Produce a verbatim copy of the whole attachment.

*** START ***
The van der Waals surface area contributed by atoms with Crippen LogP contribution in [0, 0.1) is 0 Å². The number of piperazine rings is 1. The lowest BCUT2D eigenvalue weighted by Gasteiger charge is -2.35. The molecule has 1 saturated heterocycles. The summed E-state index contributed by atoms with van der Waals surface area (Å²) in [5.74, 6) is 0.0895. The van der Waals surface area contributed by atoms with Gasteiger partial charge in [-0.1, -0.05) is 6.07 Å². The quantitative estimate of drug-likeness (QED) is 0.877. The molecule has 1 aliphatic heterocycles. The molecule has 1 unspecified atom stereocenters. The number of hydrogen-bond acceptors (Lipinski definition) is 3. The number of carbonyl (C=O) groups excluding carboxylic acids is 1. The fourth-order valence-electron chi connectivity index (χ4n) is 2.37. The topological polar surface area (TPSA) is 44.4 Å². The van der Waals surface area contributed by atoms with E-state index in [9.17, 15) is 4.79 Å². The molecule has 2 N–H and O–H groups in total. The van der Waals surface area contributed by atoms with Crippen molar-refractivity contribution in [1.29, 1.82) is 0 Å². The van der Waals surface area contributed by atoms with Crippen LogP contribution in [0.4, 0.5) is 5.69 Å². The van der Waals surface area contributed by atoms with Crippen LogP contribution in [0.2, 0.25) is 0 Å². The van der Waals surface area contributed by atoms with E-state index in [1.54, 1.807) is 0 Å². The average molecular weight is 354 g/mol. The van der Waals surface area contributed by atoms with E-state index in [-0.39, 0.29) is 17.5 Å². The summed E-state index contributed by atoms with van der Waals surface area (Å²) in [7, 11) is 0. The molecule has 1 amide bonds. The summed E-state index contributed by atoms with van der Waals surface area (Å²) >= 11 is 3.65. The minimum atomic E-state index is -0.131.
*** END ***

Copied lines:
The van der Waals surface area contributed by atoms with Crippen LogP contribution in [0, 0.1) is 0 Å². The number of piperazine rings is 1. The lowest BCUT2D eigenvalue weighted by Gasteiger charge is -2.35. The molecule has 1 saturated heterocycles. The summed E-state index contributed by atoms with van der Waals surface area (Å²) in [5.74, 6) is 0.0895. The van der Waals surface area contributed by atoms with Gasteiger partial charge in [-0.1, -0.05) is 6.07 Å². The quantitative estimate of drug-likeness (QED) is 0.877. The molecule has 1 aliphatic heterocycles. The molecule has 1 unspecified atom stereocenters. The number of hydrogen-bond acceptors (Lipinski definition) is 3. The number of carbonyl (C=O) groups excluding carboxylic acids is 1. The fourth-order valence-electron chi connectivity index (χ4n) is 2.37. The topological polar surface area (TPSA) is 44.4 Å². The van der Waals surface area contributed by atoms with E-state index in [9.17, 15) is 4.79 Å². The molecule has 2 N–H and O–H groups in total. The van der Waals surface area contributed by atoms with Crippen molar-refractivity contribution in [1.29, 1.82) is 0 Å². The van der Waals surface area contributed by atoms with Crippen LogP contribution in [0.4, 0.5) is 5.69 Å². The van der Waals surface area contributed by atoms with Crippen LogP contribution in [0.2, 0.25) is 0 Å². The van der Waals surface area contributed by atoms with E-state index in [1.54, 1.807) is 0 Å². The average molecular weight is 354 g/mol. The van der Waals surface area contributed by atoms with E-state index in [-0.39, 0.29) is 17.5 Å². The summed E-state index contributed by atoms with van der Waals surface area (Å²) in [7, 11) is 0. The molecule has 1 amide bonds. The summed E-state index contributed by atoms with van der Waals surface area (Å²) >= 11 is 3.65. The minimum atomic E-state index is -0.131.